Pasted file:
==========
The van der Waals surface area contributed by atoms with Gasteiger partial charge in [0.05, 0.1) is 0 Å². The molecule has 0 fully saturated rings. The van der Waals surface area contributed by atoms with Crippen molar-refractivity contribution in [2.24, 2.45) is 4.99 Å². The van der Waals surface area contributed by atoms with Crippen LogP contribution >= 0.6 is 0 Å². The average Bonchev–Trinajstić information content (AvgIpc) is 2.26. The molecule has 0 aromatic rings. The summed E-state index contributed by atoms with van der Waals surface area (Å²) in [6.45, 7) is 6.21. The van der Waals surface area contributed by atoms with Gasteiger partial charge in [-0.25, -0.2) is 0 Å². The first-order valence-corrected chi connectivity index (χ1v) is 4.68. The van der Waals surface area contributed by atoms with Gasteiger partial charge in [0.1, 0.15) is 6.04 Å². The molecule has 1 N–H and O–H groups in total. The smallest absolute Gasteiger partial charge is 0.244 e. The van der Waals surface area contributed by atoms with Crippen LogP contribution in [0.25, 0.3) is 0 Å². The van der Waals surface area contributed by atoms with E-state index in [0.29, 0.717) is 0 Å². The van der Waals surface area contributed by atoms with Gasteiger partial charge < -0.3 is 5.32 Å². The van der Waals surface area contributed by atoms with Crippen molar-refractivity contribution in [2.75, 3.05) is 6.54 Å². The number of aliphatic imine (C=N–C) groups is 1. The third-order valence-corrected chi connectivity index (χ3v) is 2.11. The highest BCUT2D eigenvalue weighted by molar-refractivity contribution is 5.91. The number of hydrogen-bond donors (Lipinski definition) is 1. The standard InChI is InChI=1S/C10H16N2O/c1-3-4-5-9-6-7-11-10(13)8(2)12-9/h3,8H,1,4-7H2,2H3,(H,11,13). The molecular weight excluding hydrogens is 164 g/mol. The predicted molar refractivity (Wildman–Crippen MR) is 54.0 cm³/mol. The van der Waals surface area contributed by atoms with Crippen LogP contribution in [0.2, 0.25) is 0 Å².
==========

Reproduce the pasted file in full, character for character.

The van der Waals surface area contributed by atoms with Gasteiger partial charge in [0.05, 0.1) is 0 Å². The molecule has 0 fully saturated rings. The van der Waals surface area contributed by atoms with Crippen molar-refractivity contribution in [2.24, 2.45) is 4.99 Å². The van der Waals surface area contributed by atoms with Crippen LogP contribution >= 0.6 is 0 Å². The average Bonchev–Trinajstić information content (AvgIpc) is 2.26. The molecule has 0 aromatic rings. The summed E-state index contributed by atoms with van der Waals surface area (Å²) in [6.45, 7) is 6.21. The van der Waals surface area contributed by atoms with Gasteiger partial charge in [-0.25, -0.2) is 0 Å². The first-order valence-corrected chi connectivity index (χ1v) is 4.68. The van der Waals surface area contributed by atoms with Gasteiger partial charge in [0.1, 0.15) is 6.04 Å². The molecule has 1 N–H and O–H groups in total. The smallest absolute Gasteiger partial charge is 0.244 e. The van der Waals surface area contributed by atoms with Crippen LogP contribution in [0.25, 0.3) is 0 Å². The van der Waals surface area contributed by atoms with E-state index in [0.29, 0.717) is 0 Å². The van der Waals surface area contributed by atoms with Gasteiger partial charge < -0.3 is 5.32 Å². The van der Waals surface area contributed by atoms with Crippen molar-refractivity contribution in [2.75, 3.05) is 6.54 Å². The number of aliphatic imine (C=N–C) groups is 1. The third-order valence-corrected chi connectivity index (χ3v) is 2.11. The highest BCUT2D eigenvalue weighted by molar-refractivity contribution is 5.91. The number of hydrogen-bond donors (Lipinski definition) is 1. The standard InChI is InChI=1S/C10H16N2O/c1-3-4-5-9-6-7-11-10(13)8(2)12-9/h3,8H,1,4-7H2,2H3,(H,11,13). The molecular weight excluding hydrogens is 164 g/mol. The predicted molar refractivity (Wildman–Crippen MR) is 54.0 cm³/mol. The van der Waals surface area contributed by atoms with Crippen LogP contribution in [0.2, 0.25) is 0 Å².